But first, here are a few general comments about the electromagnetic environment (EME). EMC is all relative. For a given set of environmental conditions, at a given location, and at a specific instant in time, the device has EMC. To optimally assure EMC, a long-term EME survey should be made starting at the manufacturing location, continuing through the transportation phase to the storage location, and then finally adding the usage environment.

A composite worst-case then could be developed from this information and the device designed accordingly. At each of these locations along the way, the EME is continually changing.These changes can proceed slowly as new equipment is developed that uses the RF spectrum, or the environment can change rapidly from a clear day to one filled with thunderstorms and lightning transients.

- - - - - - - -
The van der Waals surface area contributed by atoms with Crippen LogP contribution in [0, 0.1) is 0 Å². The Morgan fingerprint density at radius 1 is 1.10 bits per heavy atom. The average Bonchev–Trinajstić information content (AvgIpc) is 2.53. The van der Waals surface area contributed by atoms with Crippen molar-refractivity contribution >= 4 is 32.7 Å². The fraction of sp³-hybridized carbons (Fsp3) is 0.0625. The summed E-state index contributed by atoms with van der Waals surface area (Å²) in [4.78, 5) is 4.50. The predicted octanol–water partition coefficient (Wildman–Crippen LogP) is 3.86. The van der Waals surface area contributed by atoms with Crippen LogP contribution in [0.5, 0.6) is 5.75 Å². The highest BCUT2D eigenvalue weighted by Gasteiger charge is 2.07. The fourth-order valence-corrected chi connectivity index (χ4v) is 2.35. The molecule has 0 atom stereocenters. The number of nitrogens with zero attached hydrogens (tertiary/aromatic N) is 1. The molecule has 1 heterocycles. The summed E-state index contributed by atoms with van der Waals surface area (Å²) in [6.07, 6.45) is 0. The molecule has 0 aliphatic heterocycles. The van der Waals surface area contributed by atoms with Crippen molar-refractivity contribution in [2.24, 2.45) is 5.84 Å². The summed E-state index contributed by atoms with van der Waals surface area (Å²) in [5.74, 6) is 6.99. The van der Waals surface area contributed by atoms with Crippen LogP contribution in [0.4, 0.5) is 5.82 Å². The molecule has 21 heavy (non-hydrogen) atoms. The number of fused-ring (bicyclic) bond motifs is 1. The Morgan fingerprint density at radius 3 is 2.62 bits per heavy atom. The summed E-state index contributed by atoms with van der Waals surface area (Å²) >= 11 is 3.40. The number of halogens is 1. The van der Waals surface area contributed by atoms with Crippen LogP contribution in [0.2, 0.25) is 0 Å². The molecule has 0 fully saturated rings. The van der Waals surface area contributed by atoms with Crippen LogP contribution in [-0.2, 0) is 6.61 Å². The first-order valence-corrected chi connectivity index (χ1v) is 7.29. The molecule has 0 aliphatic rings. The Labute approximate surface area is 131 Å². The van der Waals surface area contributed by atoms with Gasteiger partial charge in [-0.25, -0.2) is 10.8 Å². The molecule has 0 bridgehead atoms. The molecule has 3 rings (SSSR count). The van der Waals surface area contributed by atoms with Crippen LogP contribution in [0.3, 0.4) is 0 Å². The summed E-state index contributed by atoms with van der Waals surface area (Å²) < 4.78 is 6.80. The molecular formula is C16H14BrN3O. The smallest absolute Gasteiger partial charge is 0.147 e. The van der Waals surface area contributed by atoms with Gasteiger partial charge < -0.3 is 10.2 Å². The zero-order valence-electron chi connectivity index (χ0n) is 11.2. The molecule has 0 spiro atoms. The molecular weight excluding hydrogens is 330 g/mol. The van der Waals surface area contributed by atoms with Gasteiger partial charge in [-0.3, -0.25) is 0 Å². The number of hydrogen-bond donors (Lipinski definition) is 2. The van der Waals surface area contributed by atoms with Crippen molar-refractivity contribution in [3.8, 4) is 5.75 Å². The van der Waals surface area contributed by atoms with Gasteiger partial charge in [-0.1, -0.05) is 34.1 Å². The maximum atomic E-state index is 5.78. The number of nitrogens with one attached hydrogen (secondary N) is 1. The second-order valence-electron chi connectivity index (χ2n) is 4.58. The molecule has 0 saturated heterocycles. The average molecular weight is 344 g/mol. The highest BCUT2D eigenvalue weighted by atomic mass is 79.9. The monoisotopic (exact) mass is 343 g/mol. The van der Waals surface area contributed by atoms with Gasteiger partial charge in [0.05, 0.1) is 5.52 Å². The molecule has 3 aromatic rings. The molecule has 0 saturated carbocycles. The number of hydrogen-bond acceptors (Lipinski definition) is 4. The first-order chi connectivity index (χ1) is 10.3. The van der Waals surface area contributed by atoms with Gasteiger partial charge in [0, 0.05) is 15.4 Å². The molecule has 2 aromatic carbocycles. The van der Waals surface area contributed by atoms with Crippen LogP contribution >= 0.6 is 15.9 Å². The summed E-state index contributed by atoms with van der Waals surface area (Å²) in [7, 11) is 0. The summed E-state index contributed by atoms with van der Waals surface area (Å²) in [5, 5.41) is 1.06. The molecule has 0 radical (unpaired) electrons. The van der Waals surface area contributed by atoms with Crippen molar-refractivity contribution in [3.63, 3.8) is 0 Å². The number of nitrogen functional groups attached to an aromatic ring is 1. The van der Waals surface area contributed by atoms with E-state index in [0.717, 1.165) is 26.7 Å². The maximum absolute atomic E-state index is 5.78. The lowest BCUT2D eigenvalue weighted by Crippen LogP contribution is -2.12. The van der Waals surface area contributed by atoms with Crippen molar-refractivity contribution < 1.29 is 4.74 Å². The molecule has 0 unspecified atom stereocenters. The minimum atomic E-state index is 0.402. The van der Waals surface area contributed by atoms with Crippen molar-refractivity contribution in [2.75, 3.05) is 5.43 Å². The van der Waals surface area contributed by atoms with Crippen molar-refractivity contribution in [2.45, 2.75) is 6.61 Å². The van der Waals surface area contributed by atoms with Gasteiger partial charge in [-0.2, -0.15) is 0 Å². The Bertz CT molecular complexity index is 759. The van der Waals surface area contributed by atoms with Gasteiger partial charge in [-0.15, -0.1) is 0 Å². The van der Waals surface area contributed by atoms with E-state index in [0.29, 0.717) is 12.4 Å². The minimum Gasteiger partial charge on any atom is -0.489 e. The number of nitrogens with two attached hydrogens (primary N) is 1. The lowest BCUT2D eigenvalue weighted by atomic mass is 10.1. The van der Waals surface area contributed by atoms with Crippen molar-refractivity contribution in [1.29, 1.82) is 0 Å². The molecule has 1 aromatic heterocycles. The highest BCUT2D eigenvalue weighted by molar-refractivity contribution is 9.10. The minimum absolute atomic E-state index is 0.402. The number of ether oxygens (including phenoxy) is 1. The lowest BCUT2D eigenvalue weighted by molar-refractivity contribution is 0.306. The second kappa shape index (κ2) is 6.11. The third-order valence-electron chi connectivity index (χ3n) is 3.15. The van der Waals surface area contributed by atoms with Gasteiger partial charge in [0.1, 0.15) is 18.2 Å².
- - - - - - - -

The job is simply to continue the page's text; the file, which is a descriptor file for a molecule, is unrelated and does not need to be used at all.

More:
Because of the difficulty of maintaining an up-to-date composite database covering a large geographic area, military and commercial standards are used at a cost of either overdesign or underdesign. Even then, it is prudent to use an up-to-date specification. At this time, the space industry is using MIL-STD-461C and MIL-STD-1541A, both approximately 20 years old.

Now, back to P R O B L E M S.

P = Power
P is for electrical power quality. LV/SC electronic equipment obtains its power from storage batteries. In addition to providing power, batteries also act like a large value capacitor of approximately 17,000  F/A-hour and do a good job of reducing low-frequency interference on the power line.